Who spares a thought for the eventual major overhaul when buying a new engine? “Actually, more and more customers do,” says Daniel Ramoli, head of Service Sales for mtu marine engines at Rolls-Royce. He goes on to say that the service proposition is just as important to many customers as the new engine itself, which is why he and his team have developed just the right service offering for every application.
“Our first priority was to extend service intervals,” he explains. In a marathon detective operation, a Rolls-Royce service engineering team has analyzed and evaluated over 50,000 data records of engines with a wide variety of load profiles as a result of which they have adjusted the maintenance intervals of individual engine components – in some cases by a significant margin. An mtu 16V 4000 M65L engine now only requires a major overhaul after 54,000 hours.
But whether it's 30,000, 40,000, 50,000 hours, or even more, the day will come when the engine needs a major overhaul, and when this time comes around, Rolls-Royce has the right proposal up its sleeve for every customer and for every challenge:
Insitu for tugboats
Tugboats tow the world's biggest container ships into port. They have is an incredible amount of power on tap, but what they don't have is space. The engine compartment at the bow is amazingly cramped and has no hatches large enough to get the engine out, which has meant in the past that engines have often literally had to be cut out of the vessels – an expensive and time-consuming affair. With Insitu this is a thing of the past. A phrase originally from Latin, in situ means 'in location', and the major overhaul can now be performed in situ, right there in the engine compartment. There is a standardized process for this, which Rolls-Royce subsidiaries across the world can also perform.
Reman for ferries and crew vessels
Space tends not to be so much of a problem in ferries. These vessels are large, and a major overhaul in situ would not pose too many problems. The issue is that this overhaul takes time, and time is the very thing ferry operators don't have. A ferry plying a certain route regularly simply cannot afford downtime. The Rolls-Royce solution to this is a Reman (re-manufactured) engine. These can be supplied and delivered all ready on the quayside, and be installed within a day. Reman engines are engines overhauled by Rolls-Royce using a standardized process. They offer the same properties as new units, plus a full warranty. “Reman doesn't just make good economic sense, it also makes sense for the environment,” says Marc Goldschmidt, Vice President Remanufacturing & Overhaul & Technologies. This is because as many components of an engine as possible are overhauled instead of being disposed of, thus saving money and resources.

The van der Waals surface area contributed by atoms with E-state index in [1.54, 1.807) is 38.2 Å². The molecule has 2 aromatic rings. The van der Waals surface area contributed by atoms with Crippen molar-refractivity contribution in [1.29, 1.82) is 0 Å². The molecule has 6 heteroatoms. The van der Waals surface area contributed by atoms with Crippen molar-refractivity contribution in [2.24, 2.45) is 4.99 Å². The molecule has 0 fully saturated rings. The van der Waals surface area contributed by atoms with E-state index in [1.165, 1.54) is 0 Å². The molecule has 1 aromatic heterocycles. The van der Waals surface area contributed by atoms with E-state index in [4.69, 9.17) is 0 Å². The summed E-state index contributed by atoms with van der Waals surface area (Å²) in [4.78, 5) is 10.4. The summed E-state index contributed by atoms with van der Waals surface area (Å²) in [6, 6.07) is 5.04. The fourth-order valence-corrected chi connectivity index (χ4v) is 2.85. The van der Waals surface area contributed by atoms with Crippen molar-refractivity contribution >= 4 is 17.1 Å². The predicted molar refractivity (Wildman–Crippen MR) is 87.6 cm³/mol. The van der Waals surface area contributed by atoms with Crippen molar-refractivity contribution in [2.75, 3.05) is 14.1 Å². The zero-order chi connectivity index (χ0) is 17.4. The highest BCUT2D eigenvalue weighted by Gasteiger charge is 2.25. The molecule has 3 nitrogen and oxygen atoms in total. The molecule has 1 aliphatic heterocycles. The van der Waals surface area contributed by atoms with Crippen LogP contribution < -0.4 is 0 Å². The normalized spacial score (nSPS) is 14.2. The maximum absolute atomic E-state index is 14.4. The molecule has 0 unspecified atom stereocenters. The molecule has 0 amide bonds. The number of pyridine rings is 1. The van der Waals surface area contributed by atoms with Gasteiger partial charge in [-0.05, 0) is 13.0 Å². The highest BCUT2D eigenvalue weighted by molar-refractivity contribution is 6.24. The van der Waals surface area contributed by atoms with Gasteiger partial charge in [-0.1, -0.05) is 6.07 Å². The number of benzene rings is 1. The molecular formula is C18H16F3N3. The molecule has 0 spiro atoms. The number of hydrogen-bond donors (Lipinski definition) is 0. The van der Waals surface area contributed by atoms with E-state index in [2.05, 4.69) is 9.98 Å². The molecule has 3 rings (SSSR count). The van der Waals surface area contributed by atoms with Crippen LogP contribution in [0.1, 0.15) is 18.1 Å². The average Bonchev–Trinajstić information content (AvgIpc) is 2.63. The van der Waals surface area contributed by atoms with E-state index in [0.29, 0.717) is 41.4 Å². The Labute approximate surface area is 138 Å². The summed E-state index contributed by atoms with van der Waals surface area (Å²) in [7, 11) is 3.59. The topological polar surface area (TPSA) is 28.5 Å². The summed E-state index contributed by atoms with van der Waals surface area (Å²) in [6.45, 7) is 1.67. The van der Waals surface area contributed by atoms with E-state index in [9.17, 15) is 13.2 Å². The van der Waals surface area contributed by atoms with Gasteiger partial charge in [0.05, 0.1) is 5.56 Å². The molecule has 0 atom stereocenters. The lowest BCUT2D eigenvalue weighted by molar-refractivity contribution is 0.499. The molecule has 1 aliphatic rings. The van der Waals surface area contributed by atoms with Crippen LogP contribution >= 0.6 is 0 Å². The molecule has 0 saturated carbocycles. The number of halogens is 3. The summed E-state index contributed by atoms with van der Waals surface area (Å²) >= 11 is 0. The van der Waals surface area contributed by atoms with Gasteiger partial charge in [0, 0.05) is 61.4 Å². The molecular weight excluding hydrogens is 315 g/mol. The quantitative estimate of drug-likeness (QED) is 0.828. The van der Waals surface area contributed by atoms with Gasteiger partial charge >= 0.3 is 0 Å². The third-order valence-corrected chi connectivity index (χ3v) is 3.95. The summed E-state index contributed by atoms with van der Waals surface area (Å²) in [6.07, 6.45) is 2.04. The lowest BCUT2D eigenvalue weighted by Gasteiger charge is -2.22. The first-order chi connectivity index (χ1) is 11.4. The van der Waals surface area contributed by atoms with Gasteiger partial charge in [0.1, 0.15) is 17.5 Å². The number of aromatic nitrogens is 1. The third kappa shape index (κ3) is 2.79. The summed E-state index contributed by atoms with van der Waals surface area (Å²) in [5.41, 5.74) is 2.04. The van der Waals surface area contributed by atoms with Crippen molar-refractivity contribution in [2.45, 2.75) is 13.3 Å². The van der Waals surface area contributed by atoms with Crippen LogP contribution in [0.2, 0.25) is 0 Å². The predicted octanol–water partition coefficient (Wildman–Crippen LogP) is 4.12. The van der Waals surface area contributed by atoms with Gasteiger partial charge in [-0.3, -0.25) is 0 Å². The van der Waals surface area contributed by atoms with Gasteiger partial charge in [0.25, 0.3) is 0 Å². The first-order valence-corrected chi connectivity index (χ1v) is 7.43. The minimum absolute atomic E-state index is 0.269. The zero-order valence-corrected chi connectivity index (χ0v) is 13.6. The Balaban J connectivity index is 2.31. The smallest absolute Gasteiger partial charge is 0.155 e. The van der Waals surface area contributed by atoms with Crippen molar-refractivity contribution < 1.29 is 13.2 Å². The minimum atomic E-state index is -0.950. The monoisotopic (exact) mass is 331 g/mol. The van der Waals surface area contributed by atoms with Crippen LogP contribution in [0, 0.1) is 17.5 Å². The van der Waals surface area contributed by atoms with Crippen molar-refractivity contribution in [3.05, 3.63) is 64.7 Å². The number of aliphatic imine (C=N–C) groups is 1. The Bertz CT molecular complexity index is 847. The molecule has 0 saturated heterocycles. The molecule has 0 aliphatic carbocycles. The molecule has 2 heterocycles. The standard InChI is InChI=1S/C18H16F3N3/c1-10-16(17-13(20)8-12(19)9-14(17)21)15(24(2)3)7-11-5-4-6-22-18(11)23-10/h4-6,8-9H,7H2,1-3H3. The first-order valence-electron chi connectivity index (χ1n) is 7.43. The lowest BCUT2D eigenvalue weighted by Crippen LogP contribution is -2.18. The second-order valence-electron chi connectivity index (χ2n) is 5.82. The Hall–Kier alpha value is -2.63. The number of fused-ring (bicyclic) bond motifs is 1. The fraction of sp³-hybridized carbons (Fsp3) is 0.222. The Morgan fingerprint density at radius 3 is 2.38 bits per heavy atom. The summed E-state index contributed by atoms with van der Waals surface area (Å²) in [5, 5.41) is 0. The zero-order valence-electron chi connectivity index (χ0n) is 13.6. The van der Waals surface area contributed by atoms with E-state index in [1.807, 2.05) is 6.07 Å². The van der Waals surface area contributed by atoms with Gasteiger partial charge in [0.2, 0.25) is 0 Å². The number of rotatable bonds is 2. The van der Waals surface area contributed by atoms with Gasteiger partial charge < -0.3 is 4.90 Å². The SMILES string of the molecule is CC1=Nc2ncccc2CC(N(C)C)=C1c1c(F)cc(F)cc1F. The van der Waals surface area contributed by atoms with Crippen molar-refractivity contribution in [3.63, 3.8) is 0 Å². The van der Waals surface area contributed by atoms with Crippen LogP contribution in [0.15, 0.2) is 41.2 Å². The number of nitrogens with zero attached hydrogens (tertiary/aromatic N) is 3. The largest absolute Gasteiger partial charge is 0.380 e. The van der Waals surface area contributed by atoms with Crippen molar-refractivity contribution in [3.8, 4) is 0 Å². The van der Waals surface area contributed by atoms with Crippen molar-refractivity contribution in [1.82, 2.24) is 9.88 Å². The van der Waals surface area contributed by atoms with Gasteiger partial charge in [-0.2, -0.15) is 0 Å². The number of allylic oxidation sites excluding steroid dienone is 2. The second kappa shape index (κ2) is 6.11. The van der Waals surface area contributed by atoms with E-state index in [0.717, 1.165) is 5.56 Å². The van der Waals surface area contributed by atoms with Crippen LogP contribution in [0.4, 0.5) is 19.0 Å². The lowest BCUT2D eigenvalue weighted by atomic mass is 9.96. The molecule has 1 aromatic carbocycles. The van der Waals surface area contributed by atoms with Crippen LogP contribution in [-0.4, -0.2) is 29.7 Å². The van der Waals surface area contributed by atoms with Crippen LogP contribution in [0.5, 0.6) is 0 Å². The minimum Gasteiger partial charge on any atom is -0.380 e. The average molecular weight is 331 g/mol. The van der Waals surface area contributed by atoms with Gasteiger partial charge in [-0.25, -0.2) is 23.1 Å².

“With Reman alone, we saved over 16,000 mWh of energy and 3,000 metric tons of CO2 in 2021 – all by getting engine parts back from our customers and refurbishing them.”
These figures show clearly just how important maintenance is when it comes to avoiding carbon emissions. Daniel Ramoli's service team doesn't focus solely on the Reman process. The team wants to use remote digital fault diagnostics to optimize – or even avoid – technician visits aboard. Indeed, a visit where a technician goes aboard a vessel only to discover that a part needs servicing or replacement often ends up being an unnecessary visit because parts health is something that can also be monitored remotely under a ValueCare agreement.
“Maintenance of an engine is critical to its lifespan, so we want to offer all our customers the right option for maintaining their engines and keeping them up to date with the latest technology,” explains Daniel Ramoli. So they really are ready when the day comes ...